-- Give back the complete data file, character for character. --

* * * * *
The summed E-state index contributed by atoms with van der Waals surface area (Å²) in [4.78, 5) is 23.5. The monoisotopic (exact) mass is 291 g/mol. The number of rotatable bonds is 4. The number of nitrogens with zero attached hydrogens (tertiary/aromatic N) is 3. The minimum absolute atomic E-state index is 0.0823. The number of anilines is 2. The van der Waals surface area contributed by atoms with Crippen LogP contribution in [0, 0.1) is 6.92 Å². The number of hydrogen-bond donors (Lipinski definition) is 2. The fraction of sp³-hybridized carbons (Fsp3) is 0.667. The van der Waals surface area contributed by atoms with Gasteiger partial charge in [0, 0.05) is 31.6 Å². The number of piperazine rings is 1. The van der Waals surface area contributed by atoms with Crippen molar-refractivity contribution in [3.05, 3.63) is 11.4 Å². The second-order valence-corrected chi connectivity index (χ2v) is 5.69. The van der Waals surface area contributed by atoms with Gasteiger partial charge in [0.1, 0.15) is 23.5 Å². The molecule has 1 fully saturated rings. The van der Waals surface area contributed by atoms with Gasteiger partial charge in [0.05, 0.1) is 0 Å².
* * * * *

The summed E-state index contributed by atoms with van der Waals surface area (Å²) in [4.78, 5) is 23.5. The monoisotopic (exact) mass is 291 g/mol. The number of rotatable bonds is 4. The number of nitrogens with zero attached hydrogens (tertiary/aromatic N) is 3. The minimum absolute atomic E-state index is 0.0823. The number of anilines is 2. The van der Waals surface area contributed by atoms with Crippen LogP contribution in [0, 0.1) is 6.92 Å². The number of hydrogen-bond donors (Lipinski definition) is 2. The fraction of sp³-hybridized carbons (Fsp3) is 0.667. The van der Waals surface area contributed by atoms with Gasteiger partial charge in [0, 0.05) is 31.6 Å². The number of piperazine rings is 1. The van der Waals surface area contributed by atoms with Crippen molar-refractivity contribution in [3.05, 3.63) is 11.4 Å². The second-order valence-corrected chi connectivity index (χ2v) is 5.69. The van der Waals surface area contributed by atoms with Gasteiger partial charge in [0.1, 0.15) is 23.5 Å². The molecule has 1 fully saturated rings. The van der Waals surface area contributed by atoms with Gasteiger partial charge in [0.05, 0.1) is 0 Å².